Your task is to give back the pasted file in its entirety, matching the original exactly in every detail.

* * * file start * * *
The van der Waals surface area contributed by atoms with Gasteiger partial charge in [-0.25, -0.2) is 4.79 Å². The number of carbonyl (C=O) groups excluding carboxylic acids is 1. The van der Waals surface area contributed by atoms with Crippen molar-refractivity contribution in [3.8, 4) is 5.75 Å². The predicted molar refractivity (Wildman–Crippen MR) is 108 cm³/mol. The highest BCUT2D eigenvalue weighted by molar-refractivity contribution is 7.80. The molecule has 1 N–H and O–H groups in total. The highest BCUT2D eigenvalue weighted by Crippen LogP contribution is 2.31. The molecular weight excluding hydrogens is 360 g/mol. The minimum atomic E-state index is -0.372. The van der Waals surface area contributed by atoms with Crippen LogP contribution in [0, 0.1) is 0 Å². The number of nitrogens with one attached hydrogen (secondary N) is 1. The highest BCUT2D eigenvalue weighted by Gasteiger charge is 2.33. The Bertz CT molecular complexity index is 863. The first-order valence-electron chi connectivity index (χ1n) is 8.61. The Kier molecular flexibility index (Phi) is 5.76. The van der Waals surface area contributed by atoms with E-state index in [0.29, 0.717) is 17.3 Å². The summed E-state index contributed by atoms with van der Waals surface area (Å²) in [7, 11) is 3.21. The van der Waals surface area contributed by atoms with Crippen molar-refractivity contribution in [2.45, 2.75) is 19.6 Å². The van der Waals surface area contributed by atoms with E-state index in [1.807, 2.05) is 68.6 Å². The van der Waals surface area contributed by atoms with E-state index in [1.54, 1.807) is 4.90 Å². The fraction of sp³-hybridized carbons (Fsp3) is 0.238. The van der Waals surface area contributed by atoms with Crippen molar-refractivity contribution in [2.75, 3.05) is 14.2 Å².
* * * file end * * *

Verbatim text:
The van der Waals surface area contributed by atoms with Gasteiger partial charge in [-0.25, -0.2) is 4.79 Å². The number of carbonyl (C=O) groups excluding carboxylic acids is 1. The van der Waals surface area contributed by atoms with Crippen molar-refractivity contribution in [3.8, 4) is 5.75 Å². The predicted molar refractivity (Wildman–Crippen MR) is 108 cm³/mol. The highest BCUT2D eigenvalue weighted by molar-refractivity contribution is 7.80. The molecule has 1 N–H and O–H groups in total. The highest BCUT2D eigenvalue weighted by Crippen LogP contribution is 2.31. The molecular weight excluding hydrogens is 360 g/mol. The minimum atomic E-state index is -0.372. The van der Waals surface area contributed by atoms with Crippen LogP contribution in [0, 0.1) is 0 Å². The number of nitrogens with one attached hydrogen (secondary N) is 1. The highest BCUT2D eigenvalue weighted by Gasteiger charge is 2.33. The Bertz CT molecular complexity index is 863. The first-order valence-electron chi connectivity index (χ1n) is 8.61. The Kier molecular flexibility index (Phi) is 5.76. The van der Waals surface area contributed by atoms with E-state index in [0.29, 0.717) is 17.3 Å². The summed E-state index contributed by atoms with van der Waals surface area (Å²) in [7, 11) is 3.21. The van der Waals surface area contributed by atoms with Crippen molar-refractivity contribution in [2.45, 2.75) is 19.6 Å². The van der Waals surface area contributed by atoms with E-state index in [1.807, 2.05) is 68.6 Å². The van der Waals surface area contributed by atoms with E-state index in [1.54, 1.807) is 4.90 Å². The fraction of sp³-hybridized carbons (Fsp3) is 0.238. The van der Waals surface area contributed by atoms with Crippen molar-refractivity contribution in [2.75, 3.05) is 14.2 Å².